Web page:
I believe “Pan’s Labyrinth” presents a unique opportunity to discuss Pagan/polytheist theology in contrast to the dominant monotheisms. Unlike “The Da Vinci Code”, this film isn’t bogged down with questions about Christian heresy and Gnosticism and can be referenced without having to talk about our views on Mary Magdalen’s marital status. If this film continues to seep into public conversations about faith and religion, Pagan commentators should be ready to move beyond disclaimers regarding Ofelia’s actions and instead talk about what elements in the film accurately portray Pagan ideas and beliefs.
Living 25 miles from the nearest movie house, M. and I are big Netflix customers, and last night we finally saw the film now that it is out on DVD.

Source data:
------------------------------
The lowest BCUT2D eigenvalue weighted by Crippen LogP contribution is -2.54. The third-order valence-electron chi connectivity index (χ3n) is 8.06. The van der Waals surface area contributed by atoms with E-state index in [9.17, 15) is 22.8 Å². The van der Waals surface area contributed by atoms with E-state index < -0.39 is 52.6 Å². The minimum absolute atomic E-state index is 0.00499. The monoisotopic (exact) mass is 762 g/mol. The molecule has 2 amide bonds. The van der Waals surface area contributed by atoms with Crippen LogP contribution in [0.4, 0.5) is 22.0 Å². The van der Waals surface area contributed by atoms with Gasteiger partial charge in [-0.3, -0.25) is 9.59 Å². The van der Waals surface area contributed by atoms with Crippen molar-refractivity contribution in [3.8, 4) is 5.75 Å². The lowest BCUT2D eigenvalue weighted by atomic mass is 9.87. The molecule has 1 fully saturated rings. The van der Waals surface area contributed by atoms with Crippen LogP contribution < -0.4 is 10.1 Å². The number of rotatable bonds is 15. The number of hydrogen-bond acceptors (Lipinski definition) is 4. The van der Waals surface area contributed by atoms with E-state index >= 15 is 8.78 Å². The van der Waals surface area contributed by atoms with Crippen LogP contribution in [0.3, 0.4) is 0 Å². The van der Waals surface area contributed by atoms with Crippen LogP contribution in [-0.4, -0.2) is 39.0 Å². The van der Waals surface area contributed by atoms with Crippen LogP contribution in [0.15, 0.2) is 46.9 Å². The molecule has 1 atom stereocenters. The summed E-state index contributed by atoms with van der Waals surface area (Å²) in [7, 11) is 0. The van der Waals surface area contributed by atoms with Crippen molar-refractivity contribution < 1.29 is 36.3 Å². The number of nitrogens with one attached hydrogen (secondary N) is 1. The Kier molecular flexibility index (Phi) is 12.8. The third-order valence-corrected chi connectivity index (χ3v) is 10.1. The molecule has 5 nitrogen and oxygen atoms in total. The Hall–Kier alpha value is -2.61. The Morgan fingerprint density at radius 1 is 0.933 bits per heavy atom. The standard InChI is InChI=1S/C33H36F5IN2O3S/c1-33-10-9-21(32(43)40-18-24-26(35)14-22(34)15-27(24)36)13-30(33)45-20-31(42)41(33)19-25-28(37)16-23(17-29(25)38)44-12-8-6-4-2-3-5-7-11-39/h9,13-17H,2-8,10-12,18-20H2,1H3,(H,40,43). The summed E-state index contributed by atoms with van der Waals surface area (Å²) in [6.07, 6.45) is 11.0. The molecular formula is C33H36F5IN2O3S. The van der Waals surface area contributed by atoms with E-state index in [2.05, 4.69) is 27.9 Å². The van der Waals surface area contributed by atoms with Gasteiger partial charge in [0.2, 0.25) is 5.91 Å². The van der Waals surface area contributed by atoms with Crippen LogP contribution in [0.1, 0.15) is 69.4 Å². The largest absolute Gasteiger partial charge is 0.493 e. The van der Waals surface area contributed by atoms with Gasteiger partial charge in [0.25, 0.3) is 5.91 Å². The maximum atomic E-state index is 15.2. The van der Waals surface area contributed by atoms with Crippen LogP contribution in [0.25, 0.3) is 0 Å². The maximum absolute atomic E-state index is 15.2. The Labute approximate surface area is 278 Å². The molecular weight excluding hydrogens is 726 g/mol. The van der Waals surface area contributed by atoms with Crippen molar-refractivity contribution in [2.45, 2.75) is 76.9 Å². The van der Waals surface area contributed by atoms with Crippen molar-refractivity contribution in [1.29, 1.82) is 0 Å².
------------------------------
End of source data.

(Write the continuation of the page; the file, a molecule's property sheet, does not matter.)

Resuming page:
Neither of us would have called it a “Pagan” movie, faun or no faun. (I will skip the “faun movie” puns.)
That Ofelia is a “lost princess” seems like yet another telling of the wanderings of Sophia (Wisdom) in the fallen world. Many people respond to that story of separation: “I am not from here. My parents are not my real parents. I belong in a better, purer place.” So Gnostic.
The “lost princess” is an archetypal story. It is why so many wanted to believe that young Grand Duchess Anastasia survived the murder of the Russian royal family in 1918 to wander lost and unrecognized for years. The story pulls us. As the Wikipedia article points out, Sophia is the original “damsel in distress.”
Gnosticism and Paganism have their points of contact, but they differ in their views of divinity and the material world. In Pan’s Labyrinth, the material world is clearly one to be escaped from (and with good reason) and the “real world” is somewhere else.